The opinion media in Australia is still abuzz over our Prime Minister Julia Gillard’s impassioned speech against the alleged misogyny of the Leader of the Opposition, Tony Abbott. So powerful was the Prime Minister’s speech that her popularity soon increased to its highest point in over a year, and even the English language seemed to shift a little in its otherwise glacial progression, as Macquarie decided to amend its dictionary’s definition of the relevant term: augmenting ‘hatred of women’ with ‘entrenched prejudice of women’.
Long term readers will know that if there were a term for ‘hatred of linguistic innovations’, I would own it, use it, perhaps name my first born child after it. Hearing people use words in ambiguous ways makes me very uncomfortable, and I counter this discomfort by going to my ‘happy place’ which is, according to urbandictionary, “a psychologically-induced trance-like state, where a person may regress from a stressful situation”, but is, according to me, the Online Etymology Dictionary: www.etymonline.com.
There we find that ‘misogyny’ entered English in the early 17th Century, and has a reliable Greek pedigree. It means ‘hatred of women’, but comes from a time and place in which even a neutral attitude to women might seem pretty hateful by modern standards.
Sadly the etymology is of little use to us in this instance. While we could start investigating whether Abbott truly hates women, those who have raised and sustained the ‘misogyny’ charge have already admitted that they don’t really mean what the word really means. The only good thing to come out of this whole fiasco is the realisation that ‘prejudice of’ is more correct than ‘prejudice against’, even though it sounds completely wrong.
The use of ‘misogyny’ in this context is very similar to the use of ‘homophobia’. The word is applied loosely, yet in the popular imagination it conjures up the very worst possibilities. The Prime Minister quoted some of Abbott’s more grievous instances of woman-hating:
“If it’s true… that men have more power generally speaking than women, is that a bad thing?”
And then a discussion ensues, and another person says “I want my daughter to have as much opportunity as my son.” To which the Leader of the Opposition says “Yeah, I completely agree, but what if men are by physiology or temperament, more adapted to exercise authority or to issue command?”
Does this statement denote misogyny? As a philosopher, it is hard to say. The statement could denote a range of things, and it is only really by knowing the person that we can hope to discern the intent behind the words. It could, for example, constitute a disinterested speculation about the evolutionary development of the sexes, as a possible explanation for the disproportional representation of the sexes in parliament. On the other hand, it could constitute a weak empirical claim, designed to legitimise various generalisations about the roles women ought to play in public life. The fact that it is almost a taboo subject in polite company does not render the comment misogynist by default.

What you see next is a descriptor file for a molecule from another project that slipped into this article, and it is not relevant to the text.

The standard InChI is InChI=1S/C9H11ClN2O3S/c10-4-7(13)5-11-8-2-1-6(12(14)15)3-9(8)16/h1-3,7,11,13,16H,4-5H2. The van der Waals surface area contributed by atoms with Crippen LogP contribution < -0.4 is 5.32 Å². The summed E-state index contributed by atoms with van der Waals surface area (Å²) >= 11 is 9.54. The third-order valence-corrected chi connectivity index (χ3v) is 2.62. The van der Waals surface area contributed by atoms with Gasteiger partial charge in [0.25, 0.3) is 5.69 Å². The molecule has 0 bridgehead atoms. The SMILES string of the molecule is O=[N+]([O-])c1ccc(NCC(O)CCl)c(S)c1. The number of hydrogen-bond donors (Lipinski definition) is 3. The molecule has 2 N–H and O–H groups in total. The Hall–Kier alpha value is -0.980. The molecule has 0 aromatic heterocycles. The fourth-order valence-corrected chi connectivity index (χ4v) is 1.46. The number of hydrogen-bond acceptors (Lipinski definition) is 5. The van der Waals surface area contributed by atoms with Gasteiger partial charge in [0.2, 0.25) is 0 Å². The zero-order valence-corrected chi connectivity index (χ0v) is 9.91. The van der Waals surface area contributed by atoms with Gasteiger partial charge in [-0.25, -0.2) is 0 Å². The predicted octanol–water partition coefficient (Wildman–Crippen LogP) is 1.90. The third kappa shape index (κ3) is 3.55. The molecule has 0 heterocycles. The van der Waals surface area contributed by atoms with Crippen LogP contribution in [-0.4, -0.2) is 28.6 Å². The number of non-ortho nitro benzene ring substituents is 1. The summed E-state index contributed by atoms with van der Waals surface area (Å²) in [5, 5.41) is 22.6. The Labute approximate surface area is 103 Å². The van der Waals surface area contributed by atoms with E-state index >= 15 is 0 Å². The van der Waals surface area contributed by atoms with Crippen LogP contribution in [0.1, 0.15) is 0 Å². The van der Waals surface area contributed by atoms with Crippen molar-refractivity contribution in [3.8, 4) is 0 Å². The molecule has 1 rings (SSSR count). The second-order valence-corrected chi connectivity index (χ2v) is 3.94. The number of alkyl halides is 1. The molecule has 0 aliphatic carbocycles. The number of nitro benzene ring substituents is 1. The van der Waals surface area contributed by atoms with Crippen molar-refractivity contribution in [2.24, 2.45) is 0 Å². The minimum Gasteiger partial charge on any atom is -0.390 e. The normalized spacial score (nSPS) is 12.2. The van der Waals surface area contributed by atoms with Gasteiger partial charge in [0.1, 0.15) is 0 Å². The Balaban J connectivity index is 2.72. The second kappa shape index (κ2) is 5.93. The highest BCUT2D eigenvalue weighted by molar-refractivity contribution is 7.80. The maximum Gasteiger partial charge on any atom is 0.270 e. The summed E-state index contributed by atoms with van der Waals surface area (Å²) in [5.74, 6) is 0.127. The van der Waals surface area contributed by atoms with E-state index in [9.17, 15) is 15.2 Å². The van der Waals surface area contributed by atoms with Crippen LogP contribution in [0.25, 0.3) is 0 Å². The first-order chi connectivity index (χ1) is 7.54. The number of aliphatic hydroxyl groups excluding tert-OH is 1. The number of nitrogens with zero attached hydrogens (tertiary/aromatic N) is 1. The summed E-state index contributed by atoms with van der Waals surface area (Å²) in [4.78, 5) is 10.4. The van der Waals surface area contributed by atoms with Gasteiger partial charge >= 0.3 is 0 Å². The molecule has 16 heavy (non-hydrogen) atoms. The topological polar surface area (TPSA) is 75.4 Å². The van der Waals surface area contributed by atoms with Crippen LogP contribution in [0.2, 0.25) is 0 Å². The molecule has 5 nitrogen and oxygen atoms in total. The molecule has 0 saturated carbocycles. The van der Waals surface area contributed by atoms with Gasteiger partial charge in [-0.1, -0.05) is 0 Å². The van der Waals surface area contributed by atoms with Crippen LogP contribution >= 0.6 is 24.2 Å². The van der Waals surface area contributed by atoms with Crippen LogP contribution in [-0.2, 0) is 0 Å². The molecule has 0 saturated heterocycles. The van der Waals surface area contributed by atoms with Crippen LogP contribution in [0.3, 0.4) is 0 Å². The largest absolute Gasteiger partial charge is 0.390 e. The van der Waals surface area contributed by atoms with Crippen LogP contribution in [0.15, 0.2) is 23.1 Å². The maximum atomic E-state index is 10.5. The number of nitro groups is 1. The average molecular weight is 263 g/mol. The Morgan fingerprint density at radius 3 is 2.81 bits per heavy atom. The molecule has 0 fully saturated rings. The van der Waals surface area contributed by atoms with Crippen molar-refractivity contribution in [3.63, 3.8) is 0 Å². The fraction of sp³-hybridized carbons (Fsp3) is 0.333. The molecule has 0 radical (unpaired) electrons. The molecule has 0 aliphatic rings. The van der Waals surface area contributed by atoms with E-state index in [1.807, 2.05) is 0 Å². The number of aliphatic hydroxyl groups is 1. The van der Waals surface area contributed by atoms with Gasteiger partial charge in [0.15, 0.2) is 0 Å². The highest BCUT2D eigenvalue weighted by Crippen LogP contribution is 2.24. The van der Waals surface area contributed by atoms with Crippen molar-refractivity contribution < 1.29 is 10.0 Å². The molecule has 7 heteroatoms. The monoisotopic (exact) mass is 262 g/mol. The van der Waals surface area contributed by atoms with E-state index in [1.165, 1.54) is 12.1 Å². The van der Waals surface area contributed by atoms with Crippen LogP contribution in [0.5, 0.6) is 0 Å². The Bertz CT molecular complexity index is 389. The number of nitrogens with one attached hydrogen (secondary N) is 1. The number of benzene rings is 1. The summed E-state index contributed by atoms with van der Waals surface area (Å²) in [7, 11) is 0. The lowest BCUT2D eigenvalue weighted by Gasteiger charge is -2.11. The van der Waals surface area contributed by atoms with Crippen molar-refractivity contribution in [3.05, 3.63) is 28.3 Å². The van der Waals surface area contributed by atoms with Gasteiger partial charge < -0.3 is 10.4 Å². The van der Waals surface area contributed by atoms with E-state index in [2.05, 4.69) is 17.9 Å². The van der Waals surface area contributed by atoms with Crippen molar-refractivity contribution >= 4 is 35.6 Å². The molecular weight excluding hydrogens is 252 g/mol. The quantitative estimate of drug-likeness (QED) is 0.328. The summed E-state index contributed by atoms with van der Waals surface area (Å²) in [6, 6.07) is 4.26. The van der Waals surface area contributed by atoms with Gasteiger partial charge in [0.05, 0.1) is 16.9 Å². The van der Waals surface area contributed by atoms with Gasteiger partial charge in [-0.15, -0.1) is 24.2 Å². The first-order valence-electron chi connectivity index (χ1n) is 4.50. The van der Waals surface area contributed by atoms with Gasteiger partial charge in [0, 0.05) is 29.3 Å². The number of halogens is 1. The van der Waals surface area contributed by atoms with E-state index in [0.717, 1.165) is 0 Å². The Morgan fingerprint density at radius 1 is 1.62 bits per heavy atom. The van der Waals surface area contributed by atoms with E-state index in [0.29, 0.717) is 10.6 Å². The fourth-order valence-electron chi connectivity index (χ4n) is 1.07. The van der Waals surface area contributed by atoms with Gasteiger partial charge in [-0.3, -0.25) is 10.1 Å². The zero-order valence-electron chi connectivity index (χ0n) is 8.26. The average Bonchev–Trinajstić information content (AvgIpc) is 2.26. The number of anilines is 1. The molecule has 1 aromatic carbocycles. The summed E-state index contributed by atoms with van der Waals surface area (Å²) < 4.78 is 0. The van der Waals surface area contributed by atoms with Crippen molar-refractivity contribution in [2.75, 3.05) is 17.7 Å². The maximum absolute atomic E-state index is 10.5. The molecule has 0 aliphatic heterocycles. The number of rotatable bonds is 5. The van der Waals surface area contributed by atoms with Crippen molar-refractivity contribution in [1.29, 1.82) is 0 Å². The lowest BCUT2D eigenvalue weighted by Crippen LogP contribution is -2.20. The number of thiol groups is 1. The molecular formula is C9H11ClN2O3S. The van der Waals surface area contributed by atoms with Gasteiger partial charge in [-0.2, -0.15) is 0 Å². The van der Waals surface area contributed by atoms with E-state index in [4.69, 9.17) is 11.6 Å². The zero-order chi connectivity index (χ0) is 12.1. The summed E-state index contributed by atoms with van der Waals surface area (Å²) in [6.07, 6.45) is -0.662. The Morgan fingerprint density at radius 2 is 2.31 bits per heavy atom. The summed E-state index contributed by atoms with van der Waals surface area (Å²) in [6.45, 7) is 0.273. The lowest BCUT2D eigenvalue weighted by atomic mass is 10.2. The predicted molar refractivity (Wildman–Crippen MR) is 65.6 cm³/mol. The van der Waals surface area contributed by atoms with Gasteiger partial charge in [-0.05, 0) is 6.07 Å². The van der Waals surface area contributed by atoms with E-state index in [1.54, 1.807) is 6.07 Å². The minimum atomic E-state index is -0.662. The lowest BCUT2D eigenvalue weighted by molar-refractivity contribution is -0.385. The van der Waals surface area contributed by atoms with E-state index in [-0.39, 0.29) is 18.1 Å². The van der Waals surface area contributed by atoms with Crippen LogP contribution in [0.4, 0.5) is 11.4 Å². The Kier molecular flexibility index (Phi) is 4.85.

Yet sexual prejudice is a real problem. Gillard’s speech captured an international audience, ignorant of the political context, but moved by the content of the speech itself. Women (I am told) identified with the spirit of the speech, as it substantiated the numerous occasions on which many women have remained silent in the face of insidious, pervasive prejudice of their sex.
The hidden political context is that Australia is more than two years into the longest, most bitter election campaign in our history. When the 2010 election resulted in a hung parliament, we were told again and again that another election could be called at any time. Though the political tension has become somewhat familiar, for all intents and purposes we are still stuck in the early days of that awkward result. Both parties are equally savage in their determination to maintain supremacy for an election that could be called at any moment. Unfortunately the political high ground and the moral high ground are very far apart.
The opposition took advantage of sexist text messages sent by the Speaker of the House to push for his removal. Gillard’s now famous speech was interpreted locally as merely an animated attempt to turn the ‘sexism’ charge back on the Opposition Leader. It was a charge of hypocrisy, a ‘tu quoque’ argument given almost transcendent power by a collective sense of grievance over genuine instances of misogyny and sexism.
But in the end, anything we might learn from this saga is tainted unless we remember the ignoble political motivations behind both sides of the debate. There is no part of this farce that cannot be attributed to the hung parliament we have endured for over two years. The real lesson is that desperate politics poisons reasoned debate. Our best hope may be just to switch off until it’s all over.
Zac Alstin is a free lance writer living in Adelaide, South Australia.